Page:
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Friday, January 23, 2015

The Great Black Hope

The Great Black Hope is my first published book. It actually comes in two covers. Some critiques believed that the cover on the right was too dark because the football player looked mean. Well, football players tend to look like this! This is an actual photo of the main character. 

This novel is quite a bit different than Native Hope, my current project. It is a nonfiction novel. Yes, it's 100% true!  The Great Black Hope received a lot of attention from TV and radio media because it is such an inspiring story. Here is the synopsis:

Tony is an African-American high school student and a stand-out high school football player on track to participate in college football and, possibly, the NFL. Tony and his older brother learned the social dynamics of surviving on the inner city streets while fostering their love for football. Then his brother, who is also his best friend, went away to college on a football scholarship and Tony found himself alone. He fell into a deep, life threatening depression when faced with the fact that he was illiterate; he may never graduate from high school and realize his dream of a career in the NFL.

Follow Tony's plight from utter despair to a life full of hope and personal victories when he asks a Science teacher to teach him to read. God challenges the teacher to choose: Tony's life or her career. She chooses Tony's life and many miraculous occurrences intercede in Tony's life to pave the way to his victory!

Sunday, January 18, 2015

How Death Entered Mankind: A Polynesian Explanation

Yesterday and today, I am working on incorporating an ancient Polynesian tale in Native Hope. The story tells of how DEATH entered the world of mankind. I found it interesting that the story had many parallels to the Christian/Jewish story of Adam and Eve, although the ancient Polynesians were not exposed to Christianity at the time the tale was established in the South Pacific.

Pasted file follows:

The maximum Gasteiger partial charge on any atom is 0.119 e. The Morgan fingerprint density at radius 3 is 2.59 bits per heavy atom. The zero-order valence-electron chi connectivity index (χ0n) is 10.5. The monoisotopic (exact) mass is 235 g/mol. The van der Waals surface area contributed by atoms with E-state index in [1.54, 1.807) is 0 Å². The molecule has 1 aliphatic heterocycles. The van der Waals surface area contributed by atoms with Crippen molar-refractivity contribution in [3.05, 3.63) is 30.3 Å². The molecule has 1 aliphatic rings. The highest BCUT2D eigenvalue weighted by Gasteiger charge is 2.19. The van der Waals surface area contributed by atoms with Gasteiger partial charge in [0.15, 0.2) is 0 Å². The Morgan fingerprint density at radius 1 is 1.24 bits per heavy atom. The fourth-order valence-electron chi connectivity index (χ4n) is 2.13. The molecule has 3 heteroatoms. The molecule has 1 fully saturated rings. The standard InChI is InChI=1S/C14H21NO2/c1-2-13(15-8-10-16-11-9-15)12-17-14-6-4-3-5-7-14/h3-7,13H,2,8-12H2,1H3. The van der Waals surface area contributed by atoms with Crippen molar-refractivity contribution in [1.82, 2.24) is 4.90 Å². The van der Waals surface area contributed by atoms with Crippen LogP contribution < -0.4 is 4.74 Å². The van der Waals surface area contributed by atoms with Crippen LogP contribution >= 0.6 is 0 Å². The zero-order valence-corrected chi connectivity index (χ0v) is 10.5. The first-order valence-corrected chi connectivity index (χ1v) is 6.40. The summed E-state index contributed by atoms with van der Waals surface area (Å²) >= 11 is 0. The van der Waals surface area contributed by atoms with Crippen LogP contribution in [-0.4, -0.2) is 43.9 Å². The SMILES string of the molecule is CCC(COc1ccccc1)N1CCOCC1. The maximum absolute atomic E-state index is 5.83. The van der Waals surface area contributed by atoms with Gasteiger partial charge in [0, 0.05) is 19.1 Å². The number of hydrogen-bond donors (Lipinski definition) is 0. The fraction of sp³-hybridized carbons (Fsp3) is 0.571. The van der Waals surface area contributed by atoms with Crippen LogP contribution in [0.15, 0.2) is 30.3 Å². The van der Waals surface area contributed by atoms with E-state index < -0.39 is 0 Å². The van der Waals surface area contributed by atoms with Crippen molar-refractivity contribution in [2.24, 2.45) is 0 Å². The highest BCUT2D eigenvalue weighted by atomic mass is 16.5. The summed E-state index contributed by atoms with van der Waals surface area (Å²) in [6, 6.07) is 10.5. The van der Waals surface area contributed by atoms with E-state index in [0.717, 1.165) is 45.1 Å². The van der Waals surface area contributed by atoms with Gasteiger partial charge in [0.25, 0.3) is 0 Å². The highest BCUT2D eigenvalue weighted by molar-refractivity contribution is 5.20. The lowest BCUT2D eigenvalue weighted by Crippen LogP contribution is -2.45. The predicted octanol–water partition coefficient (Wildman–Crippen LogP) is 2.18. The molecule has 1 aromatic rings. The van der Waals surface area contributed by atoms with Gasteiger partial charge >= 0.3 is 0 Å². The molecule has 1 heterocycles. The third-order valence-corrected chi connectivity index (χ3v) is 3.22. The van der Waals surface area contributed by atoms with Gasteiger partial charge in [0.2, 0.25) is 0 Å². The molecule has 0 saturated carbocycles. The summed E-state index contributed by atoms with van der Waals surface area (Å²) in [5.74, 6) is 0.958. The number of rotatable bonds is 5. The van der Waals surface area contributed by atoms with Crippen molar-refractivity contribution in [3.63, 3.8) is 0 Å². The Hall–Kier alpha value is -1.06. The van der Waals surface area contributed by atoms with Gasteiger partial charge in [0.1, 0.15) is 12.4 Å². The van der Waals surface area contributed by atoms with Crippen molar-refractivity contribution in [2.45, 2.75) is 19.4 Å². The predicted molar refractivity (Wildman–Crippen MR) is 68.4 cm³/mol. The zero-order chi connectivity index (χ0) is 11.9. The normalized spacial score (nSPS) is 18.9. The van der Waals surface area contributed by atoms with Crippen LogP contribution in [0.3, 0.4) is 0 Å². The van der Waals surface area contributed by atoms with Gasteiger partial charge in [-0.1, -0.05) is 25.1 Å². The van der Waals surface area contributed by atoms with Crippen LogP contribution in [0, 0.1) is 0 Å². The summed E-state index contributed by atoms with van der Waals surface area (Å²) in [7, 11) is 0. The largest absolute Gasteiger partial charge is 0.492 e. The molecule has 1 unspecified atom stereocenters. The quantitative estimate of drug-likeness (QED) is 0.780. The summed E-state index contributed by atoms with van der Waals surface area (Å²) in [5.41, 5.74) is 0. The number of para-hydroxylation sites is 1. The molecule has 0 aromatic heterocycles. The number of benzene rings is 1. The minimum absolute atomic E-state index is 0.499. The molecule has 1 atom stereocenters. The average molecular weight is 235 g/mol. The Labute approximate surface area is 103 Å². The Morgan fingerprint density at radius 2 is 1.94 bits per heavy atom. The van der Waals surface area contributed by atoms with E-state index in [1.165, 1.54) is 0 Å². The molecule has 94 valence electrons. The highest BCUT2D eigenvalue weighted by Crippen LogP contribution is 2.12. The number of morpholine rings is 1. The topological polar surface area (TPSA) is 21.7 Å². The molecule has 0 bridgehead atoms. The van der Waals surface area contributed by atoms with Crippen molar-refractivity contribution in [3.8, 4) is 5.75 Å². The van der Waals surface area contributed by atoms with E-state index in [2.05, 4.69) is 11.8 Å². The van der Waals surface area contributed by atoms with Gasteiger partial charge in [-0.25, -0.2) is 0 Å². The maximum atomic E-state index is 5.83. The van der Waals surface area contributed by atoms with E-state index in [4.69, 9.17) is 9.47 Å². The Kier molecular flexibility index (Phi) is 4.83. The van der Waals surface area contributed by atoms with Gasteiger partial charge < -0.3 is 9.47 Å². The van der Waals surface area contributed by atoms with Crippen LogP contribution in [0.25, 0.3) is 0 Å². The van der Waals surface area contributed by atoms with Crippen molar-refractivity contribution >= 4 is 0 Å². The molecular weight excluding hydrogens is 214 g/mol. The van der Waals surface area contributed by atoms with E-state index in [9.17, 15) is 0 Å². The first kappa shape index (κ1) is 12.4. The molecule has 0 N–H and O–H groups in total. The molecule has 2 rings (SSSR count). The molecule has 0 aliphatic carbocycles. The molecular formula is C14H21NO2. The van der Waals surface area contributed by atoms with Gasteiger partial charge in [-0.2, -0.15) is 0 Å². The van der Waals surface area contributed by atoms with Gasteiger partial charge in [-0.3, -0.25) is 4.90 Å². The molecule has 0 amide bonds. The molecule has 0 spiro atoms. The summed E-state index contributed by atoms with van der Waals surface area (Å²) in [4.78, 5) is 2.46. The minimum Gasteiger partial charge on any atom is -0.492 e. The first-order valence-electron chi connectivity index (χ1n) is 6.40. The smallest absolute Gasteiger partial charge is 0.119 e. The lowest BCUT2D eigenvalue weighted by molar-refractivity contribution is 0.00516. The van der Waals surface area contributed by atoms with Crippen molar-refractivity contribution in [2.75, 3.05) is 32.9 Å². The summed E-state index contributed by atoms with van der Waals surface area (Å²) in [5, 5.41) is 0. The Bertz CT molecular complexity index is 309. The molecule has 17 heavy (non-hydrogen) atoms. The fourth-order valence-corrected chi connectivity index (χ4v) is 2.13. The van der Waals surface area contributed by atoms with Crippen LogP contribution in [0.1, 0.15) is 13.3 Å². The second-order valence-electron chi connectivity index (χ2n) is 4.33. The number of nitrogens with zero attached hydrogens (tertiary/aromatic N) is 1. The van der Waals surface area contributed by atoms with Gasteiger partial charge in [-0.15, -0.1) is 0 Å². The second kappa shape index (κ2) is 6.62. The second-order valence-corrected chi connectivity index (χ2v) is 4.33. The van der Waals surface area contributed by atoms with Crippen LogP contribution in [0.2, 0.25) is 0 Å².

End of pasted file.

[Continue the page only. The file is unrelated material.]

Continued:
In ancient times, man strove to explain natural phenomenon, such as the weather, crop growth, reproduction, seismic activity, and much more through observations and story-telling. Telling stories was,not only educational in those times, but a source of entertainment. Many of these stories created order in their lives. Most of the stories are centered around their Polynesian gods. The ancient Polynesians were polytheists; they believed in many gods. Each god had its own specialty: War, Speech, Fertility, Sky, the underworld, etc. Maui is the King of all the gods and was recognized by native communities stretching from the Maoris in New Zealand to the cannibals in Fiji to the natives in Hawaii. 

The picture is of Maui, King of the gods, holding up one of the islands in the South Pacific. Part of the tale explains that Maui fished up the South Pacific Islands from the bottom of the sea with a special fish hook. Maui was afraid the islands would sink back into the sea, so he supports them from underneath. Sometimes he falls asleep and snores so loudly that the people on the island feel the snores as seismic movements. The natives strike the ground with their clubs to wake up Maui and stop his snoring.